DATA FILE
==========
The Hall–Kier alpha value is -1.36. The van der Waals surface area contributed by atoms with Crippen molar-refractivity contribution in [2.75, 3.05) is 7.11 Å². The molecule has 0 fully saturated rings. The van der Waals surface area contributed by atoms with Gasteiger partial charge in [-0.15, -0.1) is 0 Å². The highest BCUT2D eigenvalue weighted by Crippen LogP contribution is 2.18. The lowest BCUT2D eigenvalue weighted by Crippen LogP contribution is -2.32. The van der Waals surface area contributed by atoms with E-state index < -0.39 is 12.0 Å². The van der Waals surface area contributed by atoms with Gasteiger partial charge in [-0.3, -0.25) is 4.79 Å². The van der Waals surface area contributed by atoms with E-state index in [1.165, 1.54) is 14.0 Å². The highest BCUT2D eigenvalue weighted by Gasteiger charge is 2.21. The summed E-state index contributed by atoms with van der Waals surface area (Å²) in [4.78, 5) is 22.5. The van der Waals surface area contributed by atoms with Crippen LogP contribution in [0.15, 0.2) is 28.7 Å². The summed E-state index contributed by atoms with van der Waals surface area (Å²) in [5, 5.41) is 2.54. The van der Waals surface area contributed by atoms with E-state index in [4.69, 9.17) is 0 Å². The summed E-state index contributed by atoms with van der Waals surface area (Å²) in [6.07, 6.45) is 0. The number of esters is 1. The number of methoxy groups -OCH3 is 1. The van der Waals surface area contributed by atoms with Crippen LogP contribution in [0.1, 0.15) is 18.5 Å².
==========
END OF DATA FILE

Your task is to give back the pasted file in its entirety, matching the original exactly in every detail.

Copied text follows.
The Hall–Kier alpha value is -1.36. The van der Waals surface area contributed by atoms with Crippen molar-refractivity contribution in [2.75, 3.05) is 7.11 Å². The molecule has 0 fully saturated rings. The van der Waals surface area contributed by atoms with Gasteiger partial charge in [-0.15, -0.1) is 0 Å². The highest BCUT2D eigenvalue weighted by Crippen LogP contribution is 2.18. The lowest BCUT2D eigenvalue weighted by Crippen LogP contribution is -2.32. The van der Waals surface area contributed by atoms with E-state index < -0.39 is 12.0 Å². The van der Waals surface area contributed by atoms with Gasteiger partial charge in [-0.3, -0.25) is 4.79 Å². The van der Waals surface area contributed by atoms with E-state index in [1.165, 1.54) is 14.0 Å². The highest BCUT2D eigenvalue weighted by Gasteiger charge is 2.21. The summed E-state index contributed by atoms with van der Waals surface area (Å²) in [4.78, 5) is 22.5. The van der Waals surface area contributed by atoms with Crippen LogP contribution in [0.15, 0.2) is 28.7 Å². The summed E-state index contributed by atoms with van der Waals surface area (Å²) in [5, 5.41) is 2.54. The van der Waals surface area contributed by atoms with E-state index in [4.69, 9.17) is 0 Å². The summed E-state index contributed by atoms with van der Waals surface area (Å²) in [6.07, 6.45) is 0. The number of esters is 1. The number of methoxy groups -OCH3 is 1. The van der Waals surface area contributed by atoms with Crippen LogP contribution in [0.1, 0.15) is 18.5 Å².